A 57-year-old male, who had been treated with hemodialysis for 3 years due to end-stage chronic kidney disease caused by membranoproliferative glomerulonephritis, experienced shunt failure in August 2011. Therefore, he received surgery for brachial arteriovenous bypass with a polyurethane vascular access graft (Thratec VAG; Thoratec, CA, U.S.A.) in his left upper arm [5]. His hemoglobin (Hb) level had been well controlled at about 10-11 g/dL with intravenous erythropoietin- stimulating agents until he received the bypass surgery. The serum lactate dehydrogenase (LDH) level was also within the normal range (121-245 U/L) at that time. However, after receiving the surgery, his Hb level gradually decreased, and he felt fatigue and dyspnea on effort in October 2011. Laboratory findings at that time were as follows: RBC, 1.99×1012/L, with 1.7% reticulocytes; Hb, 6.9 g/dL; platelets, 233×109/L; white blood cells, 5.5×109/L, with normal differentials; serum LDH, 1,298 U/L; serum aspartate aminotransferase, 59 U/L (10-40 U/L); serum alanine aminotransferase, 18 U/L (5-40 U/L); and serum haptoglobin less than 10 mg/dL (19-170 mg/dL). A peripheral blood smear showed anisocytosis with microspherocytes and fragmented RBC (3%) (Figure 1). He also experienced insomnia due to noisy bruit of his left upper arm. However, he never showed clinical symptoms such as fever or neurological abnormalities characteristic of thrombotic thrombocytopenic purpura (TTP). Coagulation abnormality was also not found on routine laboratory examination, but ADAMTS13 activity was not examined. Concerning the etiology of anemia, both the Coombs test and osmotic fragility test were negative. From these findings, he was diagnosed with mechanical hemolytic anemia with fragmented RBC, probably caused by arterio-venous bypass grafting. His anemia was persistent, and RBC transfusion had only a transient effect. On the other hand, hemodialysis itself could be sufficiently continued using his arterio-venous bypass graft, suggesting that it is not constitutional problems, such as thrombotic stenosis, but functional disproportion of the blood flow that might lead to the fragmentation of RBC. Therefore, he underwent surgical banding of his left brachial artery just proximal to the anastomotic site of the bypass graft to reduce the blood flow entering the artificial vascular access graft (Figure 2). After this simple operation, the serum LDH level was markedly decreased and had normalized within 1 month. On the other hand, his Hb gradually increased, and exceeded 12 g/dL in January 2012 (Figure 3). He has been well controlled so far, without the recurrence of hemolytic anemia, shunt failure, and left brachial ischemia due to arterial banding.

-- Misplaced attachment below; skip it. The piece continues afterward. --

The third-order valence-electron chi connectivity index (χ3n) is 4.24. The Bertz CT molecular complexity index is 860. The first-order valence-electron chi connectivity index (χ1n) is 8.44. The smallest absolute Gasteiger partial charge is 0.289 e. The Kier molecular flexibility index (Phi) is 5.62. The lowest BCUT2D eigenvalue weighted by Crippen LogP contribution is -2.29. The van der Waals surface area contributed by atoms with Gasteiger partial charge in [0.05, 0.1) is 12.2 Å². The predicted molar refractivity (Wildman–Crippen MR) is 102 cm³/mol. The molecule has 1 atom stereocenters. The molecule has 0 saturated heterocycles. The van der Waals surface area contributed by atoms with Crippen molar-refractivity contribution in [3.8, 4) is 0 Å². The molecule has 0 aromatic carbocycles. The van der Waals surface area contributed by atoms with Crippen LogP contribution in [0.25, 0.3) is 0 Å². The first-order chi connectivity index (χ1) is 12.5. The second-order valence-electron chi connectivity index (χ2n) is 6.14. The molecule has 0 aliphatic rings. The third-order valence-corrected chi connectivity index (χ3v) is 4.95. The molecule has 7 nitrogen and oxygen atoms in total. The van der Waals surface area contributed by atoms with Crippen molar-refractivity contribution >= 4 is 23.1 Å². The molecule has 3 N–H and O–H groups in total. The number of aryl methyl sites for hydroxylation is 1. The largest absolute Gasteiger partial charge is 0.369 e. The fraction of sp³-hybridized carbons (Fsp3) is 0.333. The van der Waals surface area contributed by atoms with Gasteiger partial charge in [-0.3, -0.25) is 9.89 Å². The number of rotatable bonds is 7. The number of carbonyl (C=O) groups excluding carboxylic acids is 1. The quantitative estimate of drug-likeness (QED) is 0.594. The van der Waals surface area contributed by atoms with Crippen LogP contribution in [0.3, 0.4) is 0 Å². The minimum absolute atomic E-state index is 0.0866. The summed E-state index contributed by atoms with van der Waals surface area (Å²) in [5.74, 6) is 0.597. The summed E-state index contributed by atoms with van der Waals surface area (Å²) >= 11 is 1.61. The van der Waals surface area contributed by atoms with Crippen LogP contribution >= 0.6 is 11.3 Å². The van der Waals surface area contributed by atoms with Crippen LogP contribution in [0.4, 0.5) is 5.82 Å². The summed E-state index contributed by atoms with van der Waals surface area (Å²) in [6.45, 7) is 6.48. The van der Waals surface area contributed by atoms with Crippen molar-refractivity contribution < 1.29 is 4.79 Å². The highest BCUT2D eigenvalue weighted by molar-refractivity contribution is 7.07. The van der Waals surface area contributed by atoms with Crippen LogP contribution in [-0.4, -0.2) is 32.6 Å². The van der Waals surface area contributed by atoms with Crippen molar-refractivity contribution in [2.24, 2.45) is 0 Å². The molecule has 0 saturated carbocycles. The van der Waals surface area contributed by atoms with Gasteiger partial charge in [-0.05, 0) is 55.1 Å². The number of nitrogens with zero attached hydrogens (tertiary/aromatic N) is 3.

blood-disorders-transfusion-Fragmented-red-blood

Figure 1: Fragmented red blood cells in the peripheral blood of the present patient (Wright-Giemsa staining, original magnification x1,000).

blood-disorders-transfusion-Arterial-banding-just-proximal

Figure 2: Arterial banding just proximal to the anastomotic site of the bypass graft in his left upper arm.

blood-disorders-transfusion-Clinical-course

Figure 3: Clinical course of the present patient.

Discussion

In this paper, we presented a hemodialysis patient who suffered from hemolytic anemia with fragmented RBC after arterio-venous bypass grafting in the upper arm. Angiopathic hemolytic anemia with fragmented RBC has sometimes been reported in patients who have received major cardiovascular surgeries, such as mechanical aortic valve replacement [3,4]. On the other hand, Upalakalin et al. reported a patient with microangiopathic hemolytic anemia following mitral valve annuloplasty where the native valve was left in place but repaired [6]. They concluded that mechanical damage to RBC occurred because of blood flow disturbance, with the rapid acceleration and deceleration of the regurgitant jet, and high shear stress on the RBC [6]. Other authors have also reported the hemolytic anemia as the potential complication of mitral valve repair [7,8].

On the other hand, to our knowledge, angiopathic hemolytic anemia with fragmented RBC has not been reported in patients after vascular access grafting for hemodialysis. We should never forget that the functional disproportion of blood flow entering a vascular access graft may cause mechanical hemolytic anemia with RBC fragmentation in patients receiving hemodialysis.